What progress is being made on reducing hydrochlorofluorocarbon emissions and how bad are they as a greenhouse gas?

Hydrochlorofluorocarbons (HCFCs), man-made chemicals refrigerants used in air conditioners and refrigeration systems, are potent greenhouse gases that also deplete atmospheric ozone. The chemicals were introduced in the 1980s as a replacement for chloroflourocarbons, CFCs, artificial chemicals that were even worse for the ozone layer and for the climate.

HCFCs are currently being phased out worldwide under a binding, international agreement known as the Montreal Protocol. Starting in 2020, the United States can no longer produce or import most HCFCs according to the agreement. 

The chemicals are, however, still widely used in existing air conditioning and refrigeration systems. The most common HCFC, HCFC-22 is a climate “super-pollutant,” 1760 times more potent as a greenhouse gas than carbon dioxide.

Hydrofluorocarbons (HFCs), a chemical replacement for HCFCs, do not play a significant role in ozone depletion but are still highly potent greenhouse gases. HFC-134a, the chemical refrigerant that replaced HCFCs in cars, is 1300 times more effective at warming the atmosphere than carbon dioxide.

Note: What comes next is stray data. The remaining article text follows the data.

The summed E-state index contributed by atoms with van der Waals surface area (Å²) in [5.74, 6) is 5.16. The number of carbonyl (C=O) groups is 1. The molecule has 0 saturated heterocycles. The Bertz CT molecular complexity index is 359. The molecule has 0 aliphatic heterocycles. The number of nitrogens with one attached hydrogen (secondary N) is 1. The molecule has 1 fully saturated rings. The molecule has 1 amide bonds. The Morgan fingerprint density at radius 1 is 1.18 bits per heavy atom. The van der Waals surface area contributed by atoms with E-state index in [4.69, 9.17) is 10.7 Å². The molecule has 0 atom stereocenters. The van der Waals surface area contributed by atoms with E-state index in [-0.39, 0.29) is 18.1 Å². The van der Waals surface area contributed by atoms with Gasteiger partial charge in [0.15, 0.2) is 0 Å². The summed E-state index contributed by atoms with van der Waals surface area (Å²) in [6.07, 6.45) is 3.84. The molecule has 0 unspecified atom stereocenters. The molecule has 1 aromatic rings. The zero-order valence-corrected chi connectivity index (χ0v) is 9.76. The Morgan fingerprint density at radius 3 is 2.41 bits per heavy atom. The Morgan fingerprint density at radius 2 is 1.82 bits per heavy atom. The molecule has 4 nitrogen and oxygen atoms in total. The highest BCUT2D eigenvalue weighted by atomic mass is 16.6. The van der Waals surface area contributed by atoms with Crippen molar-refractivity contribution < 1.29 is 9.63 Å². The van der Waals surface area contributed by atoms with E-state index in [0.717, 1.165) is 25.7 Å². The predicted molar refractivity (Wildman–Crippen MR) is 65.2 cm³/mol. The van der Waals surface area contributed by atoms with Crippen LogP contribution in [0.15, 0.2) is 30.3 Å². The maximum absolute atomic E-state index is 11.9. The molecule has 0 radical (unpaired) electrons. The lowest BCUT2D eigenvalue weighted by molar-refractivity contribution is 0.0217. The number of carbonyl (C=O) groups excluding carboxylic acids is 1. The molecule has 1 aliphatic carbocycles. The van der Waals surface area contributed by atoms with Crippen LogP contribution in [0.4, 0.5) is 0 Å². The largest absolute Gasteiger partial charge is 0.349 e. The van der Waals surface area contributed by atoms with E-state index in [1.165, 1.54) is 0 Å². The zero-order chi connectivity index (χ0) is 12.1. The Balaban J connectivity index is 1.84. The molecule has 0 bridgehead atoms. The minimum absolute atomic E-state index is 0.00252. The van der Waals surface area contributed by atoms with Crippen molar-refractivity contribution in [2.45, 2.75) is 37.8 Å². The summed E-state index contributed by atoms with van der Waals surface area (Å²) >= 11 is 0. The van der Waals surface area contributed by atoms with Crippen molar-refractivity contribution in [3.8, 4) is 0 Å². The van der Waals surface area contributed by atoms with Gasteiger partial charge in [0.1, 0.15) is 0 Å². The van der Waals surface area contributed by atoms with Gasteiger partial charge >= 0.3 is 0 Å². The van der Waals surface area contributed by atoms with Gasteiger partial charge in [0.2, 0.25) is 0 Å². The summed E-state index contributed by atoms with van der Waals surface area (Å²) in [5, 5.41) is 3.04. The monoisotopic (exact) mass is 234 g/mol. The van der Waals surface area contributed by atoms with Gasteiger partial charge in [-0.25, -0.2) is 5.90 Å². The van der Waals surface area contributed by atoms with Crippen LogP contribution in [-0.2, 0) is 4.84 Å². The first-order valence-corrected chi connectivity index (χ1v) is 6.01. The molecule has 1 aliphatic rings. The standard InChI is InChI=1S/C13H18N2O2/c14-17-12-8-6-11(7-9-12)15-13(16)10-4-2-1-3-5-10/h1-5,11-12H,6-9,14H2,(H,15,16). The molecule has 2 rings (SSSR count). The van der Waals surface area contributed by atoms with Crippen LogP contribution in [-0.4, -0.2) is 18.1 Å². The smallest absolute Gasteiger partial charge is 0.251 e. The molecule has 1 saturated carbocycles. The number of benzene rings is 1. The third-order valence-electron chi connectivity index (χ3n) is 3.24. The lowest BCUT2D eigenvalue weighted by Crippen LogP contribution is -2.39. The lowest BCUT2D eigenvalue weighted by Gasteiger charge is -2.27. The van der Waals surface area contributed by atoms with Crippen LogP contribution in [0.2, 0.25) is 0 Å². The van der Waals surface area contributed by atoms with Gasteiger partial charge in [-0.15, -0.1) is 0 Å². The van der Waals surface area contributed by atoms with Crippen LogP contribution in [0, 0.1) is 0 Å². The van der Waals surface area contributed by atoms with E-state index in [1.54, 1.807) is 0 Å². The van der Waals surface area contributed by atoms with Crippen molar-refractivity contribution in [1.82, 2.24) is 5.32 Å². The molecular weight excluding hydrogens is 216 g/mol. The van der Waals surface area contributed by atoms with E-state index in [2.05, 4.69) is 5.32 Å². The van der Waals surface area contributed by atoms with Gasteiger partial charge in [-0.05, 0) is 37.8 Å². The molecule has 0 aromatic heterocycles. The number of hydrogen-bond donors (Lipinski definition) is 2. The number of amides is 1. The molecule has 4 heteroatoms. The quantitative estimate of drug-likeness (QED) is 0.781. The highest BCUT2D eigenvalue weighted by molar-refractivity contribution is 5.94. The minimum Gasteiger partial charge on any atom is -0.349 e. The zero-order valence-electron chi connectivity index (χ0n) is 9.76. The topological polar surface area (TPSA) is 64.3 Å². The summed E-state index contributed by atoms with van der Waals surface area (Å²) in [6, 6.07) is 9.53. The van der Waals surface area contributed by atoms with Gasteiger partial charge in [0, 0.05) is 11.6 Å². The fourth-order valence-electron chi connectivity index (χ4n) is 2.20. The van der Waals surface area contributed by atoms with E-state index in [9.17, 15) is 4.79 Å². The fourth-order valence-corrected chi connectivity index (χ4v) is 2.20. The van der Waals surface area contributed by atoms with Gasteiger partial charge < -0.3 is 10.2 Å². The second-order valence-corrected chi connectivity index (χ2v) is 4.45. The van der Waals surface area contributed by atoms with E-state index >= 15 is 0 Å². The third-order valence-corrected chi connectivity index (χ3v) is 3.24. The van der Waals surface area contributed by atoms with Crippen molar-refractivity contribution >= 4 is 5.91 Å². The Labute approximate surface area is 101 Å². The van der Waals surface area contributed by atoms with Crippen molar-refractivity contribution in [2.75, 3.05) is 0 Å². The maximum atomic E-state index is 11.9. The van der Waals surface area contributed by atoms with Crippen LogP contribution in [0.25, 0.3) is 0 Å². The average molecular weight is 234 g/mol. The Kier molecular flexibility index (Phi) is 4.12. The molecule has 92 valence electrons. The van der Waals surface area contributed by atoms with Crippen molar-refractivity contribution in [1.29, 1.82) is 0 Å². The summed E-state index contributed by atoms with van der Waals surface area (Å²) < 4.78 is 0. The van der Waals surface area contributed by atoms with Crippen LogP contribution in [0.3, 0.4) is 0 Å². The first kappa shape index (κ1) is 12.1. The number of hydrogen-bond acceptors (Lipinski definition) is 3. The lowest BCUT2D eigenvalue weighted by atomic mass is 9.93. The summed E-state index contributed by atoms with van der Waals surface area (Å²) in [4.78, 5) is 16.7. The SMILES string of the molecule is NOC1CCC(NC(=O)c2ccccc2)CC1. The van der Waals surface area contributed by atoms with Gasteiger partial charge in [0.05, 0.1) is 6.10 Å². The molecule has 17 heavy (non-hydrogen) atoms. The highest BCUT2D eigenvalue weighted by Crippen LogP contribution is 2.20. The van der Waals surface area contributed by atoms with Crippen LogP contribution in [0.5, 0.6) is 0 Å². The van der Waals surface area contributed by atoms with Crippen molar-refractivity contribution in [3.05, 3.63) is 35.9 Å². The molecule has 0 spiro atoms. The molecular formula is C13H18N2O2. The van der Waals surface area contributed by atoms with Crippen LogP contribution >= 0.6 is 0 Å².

An amendment to the Montreal Protocol that was ratified in 2016 and took effect in 2019 will phase out HFC production in the coming years and drive the use of chemical refrigerants that are less harmful for the climate.

Known as the Kigali Amendment to the Montreal Protocol, the agreement could help avoid up to 0.5°C of additional warming by 2100, according to the Institute for Governance & Sustainable Development (IGSD)

The United States has yet to ratify the Kigali Amendment, but, unlike the Paris Climate Agreement, the Montreal Protocol and its amendments are binding, with sanctions for countries that do not ratify.

In 2033, refrigerants produced in a country that has failed to ratify the amendment could be barred from being exported to countries that have signed on. If the United States has not ratified by then, American chemical manufacturers estimate they would lose out on billions of dollars each year in potential exports. 

The agreement’s binding requirements and near-universal membership—every UN member country has signed the Montreal Protocol and more than 100 have ratified the Kigali Amendment—have made it arguably the most effective international environmental treaty.

Without the Montreal Protocol, the use of CFCs and other ozone depleting chemicals could have had a climate impact as large as that from carbon dioxide, the largest contributor to climate change, a 2007 study published in the Proceedings of the National Academy of Sciences concluded.    

“It’s astounding how successful it has been,” Durwood Zaelke, president of the Institute for Governance and Sustainable, said. 

—Phil McKenna

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